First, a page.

Prescription Drug Take Back Day

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National Prescription Drug Take Back Day will be held on April 27th from 10:00 a.m. to 2:00 p.m. This day encourages people to dispose of unused, unwanted or expired prescription medications in a convenient, safe and responsible way. The last Take Back Day disposed of over 900,000 pounds of unused or expired prescription drug medications. Imagine how many drugs did not make it into our waterways or into the hands of curious teens!


Reasons for Disposing Prescription Drugs


National Take Back Day draws attention to the importance of discarding unused or expired prescription medications. This day reminds people to take responsibility for the medications they have in their homes so that they do not fall into the wrong hands.


Taking prescription drugs in a way that wasn’t recommended by a doctor is dangerous and considered drug abuse. It is also illegal. The most common drugs that are abused are opioids, stimulants and central nervous system (CNS) depressants. Keeping unused or expired prescription drugs out of the home is one of the best things you can do to keep your family and others safe.


Think that prescription drug addiction won’t affect you or your family? Think again. In a recent survey, one out of every seven teens admitted to taking a prescription drug without a doctor’s permission. When working with families, our Pasadena drug treatment center often learns that the drugs are found in the medicine cabinets of friends and family.


So, why do people abuse prescription drugs in the first place? These substances are attractive because people think they can:


  • Have fun
  • Lose weight
  • Relax and unwind
  • Have more energy
  • Stay up through the night
  • Study more effectively
  • Enhance the effects of other drugs


Bottom line: Check your medicine cabinet and drawers on a regular basis and discard of medications you no longer need or use. We explain the proper way to do this below.


California Disposal Sites Mostly Accept Controlled Substances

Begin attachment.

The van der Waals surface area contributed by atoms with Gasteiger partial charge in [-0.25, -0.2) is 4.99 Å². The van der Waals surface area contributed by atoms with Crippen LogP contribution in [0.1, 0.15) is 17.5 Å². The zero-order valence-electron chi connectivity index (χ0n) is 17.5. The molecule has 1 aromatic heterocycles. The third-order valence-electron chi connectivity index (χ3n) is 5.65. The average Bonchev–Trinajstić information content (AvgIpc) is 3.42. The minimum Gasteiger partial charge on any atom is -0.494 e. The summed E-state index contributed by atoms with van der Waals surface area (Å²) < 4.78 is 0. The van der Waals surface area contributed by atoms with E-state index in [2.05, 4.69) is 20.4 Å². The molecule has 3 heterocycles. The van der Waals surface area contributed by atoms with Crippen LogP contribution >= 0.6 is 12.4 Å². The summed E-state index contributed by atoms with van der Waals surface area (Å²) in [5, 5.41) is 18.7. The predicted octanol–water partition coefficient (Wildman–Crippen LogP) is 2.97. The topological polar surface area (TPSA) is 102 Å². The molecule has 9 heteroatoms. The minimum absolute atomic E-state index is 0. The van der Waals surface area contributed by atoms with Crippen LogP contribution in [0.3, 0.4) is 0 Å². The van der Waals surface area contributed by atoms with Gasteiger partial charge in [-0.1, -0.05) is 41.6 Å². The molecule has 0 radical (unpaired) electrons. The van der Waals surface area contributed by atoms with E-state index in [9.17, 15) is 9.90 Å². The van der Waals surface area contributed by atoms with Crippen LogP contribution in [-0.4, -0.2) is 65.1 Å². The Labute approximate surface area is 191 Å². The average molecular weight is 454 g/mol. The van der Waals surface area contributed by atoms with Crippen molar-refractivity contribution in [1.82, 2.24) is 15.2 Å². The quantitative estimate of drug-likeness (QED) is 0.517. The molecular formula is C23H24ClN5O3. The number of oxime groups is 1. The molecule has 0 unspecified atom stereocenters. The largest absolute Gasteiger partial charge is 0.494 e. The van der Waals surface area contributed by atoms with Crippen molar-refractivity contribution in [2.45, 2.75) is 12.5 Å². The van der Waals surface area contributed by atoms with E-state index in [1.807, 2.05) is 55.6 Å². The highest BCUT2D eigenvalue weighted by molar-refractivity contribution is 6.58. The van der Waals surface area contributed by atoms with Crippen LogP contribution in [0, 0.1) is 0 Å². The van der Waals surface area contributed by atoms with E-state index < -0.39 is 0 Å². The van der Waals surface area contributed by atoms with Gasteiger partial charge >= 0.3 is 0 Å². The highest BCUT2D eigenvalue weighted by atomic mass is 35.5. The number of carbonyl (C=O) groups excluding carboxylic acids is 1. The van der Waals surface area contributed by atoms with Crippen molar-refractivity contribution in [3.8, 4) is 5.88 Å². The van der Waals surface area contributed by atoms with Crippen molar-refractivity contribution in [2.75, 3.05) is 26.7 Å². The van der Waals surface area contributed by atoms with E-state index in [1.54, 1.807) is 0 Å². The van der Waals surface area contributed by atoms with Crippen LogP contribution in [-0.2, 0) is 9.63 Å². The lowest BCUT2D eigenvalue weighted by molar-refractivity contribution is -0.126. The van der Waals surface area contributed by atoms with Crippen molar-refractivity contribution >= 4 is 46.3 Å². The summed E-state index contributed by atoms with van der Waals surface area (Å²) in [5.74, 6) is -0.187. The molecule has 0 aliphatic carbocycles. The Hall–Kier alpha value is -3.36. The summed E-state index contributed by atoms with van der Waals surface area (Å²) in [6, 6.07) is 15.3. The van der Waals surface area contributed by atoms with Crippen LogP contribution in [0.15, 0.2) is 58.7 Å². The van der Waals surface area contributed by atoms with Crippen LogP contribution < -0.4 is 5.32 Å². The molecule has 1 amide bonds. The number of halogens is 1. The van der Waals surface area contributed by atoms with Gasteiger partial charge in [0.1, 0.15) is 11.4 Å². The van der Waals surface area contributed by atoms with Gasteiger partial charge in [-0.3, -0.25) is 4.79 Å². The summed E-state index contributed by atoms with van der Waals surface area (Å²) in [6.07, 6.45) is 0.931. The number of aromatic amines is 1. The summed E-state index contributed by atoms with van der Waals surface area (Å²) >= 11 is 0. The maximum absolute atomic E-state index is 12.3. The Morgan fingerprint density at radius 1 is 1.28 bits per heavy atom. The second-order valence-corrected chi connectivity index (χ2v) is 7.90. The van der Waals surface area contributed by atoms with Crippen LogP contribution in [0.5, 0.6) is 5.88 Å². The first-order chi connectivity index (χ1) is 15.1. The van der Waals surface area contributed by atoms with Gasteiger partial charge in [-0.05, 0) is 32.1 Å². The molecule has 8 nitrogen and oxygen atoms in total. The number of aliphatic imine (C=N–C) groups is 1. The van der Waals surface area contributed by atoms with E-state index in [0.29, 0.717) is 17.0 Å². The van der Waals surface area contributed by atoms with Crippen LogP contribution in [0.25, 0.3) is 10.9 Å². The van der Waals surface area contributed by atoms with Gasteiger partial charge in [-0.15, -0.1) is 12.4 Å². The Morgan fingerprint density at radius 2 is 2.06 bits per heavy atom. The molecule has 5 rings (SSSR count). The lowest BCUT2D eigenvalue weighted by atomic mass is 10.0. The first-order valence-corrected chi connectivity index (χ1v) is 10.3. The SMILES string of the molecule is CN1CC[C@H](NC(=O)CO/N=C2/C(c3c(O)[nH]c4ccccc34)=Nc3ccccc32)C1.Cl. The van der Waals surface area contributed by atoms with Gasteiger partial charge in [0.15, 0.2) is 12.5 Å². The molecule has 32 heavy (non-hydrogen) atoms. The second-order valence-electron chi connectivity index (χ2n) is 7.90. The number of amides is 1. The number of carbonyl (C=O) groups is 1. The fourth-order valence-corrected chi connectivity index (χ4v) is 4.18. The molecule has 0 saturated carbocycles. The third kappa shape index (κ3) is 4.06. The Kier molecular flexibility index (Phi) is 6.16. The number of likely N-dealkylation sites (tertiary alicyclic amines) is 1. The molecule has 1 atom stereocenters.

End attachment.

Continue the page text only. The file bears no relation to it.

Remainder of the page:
In California, there are a growing number of disposal sites that can be used for disposing prescription drugs year-round. However, options are limited based on the types of medications you want to dispose. Also, because there is no funding for these programs, there is no consistency among take back sites. It’s really up to the places that want to offer them and have the resources to do so.


At the time, most collection sites in Pasadena accept controlled drugs, or drugs that are managed by the Controlled Substances Act (CSA). These drugs are broken down into schedules:


  • Schedule I. High abuse potential, no medical use, unsafe. Includes heroin, marijuana and LSD.


  • Schedule II. High abuse potential, medical use, severe addiction risk. Includes morphine and methadone.


  • Schedule III. Lower abuse potential, medical use, moderate or low risk for addiction. Includes codeine, hydrocodone with aspirin and anabolic steroids.


  • Schedule IV. Low abuse potential, medical use, limited risk for dependency. Includes Valium and Xanax.


  • Schedule V. Low abuse potential, medical use, limited risk for dependency. Includes cough medicines and codeine.


Disposal Programs in CA are Expected to Rise


The good news is that more communities in California are adopting online ordinances to operate drug collection programs. These programs are not up and running yet, but hopefully will be in the near future.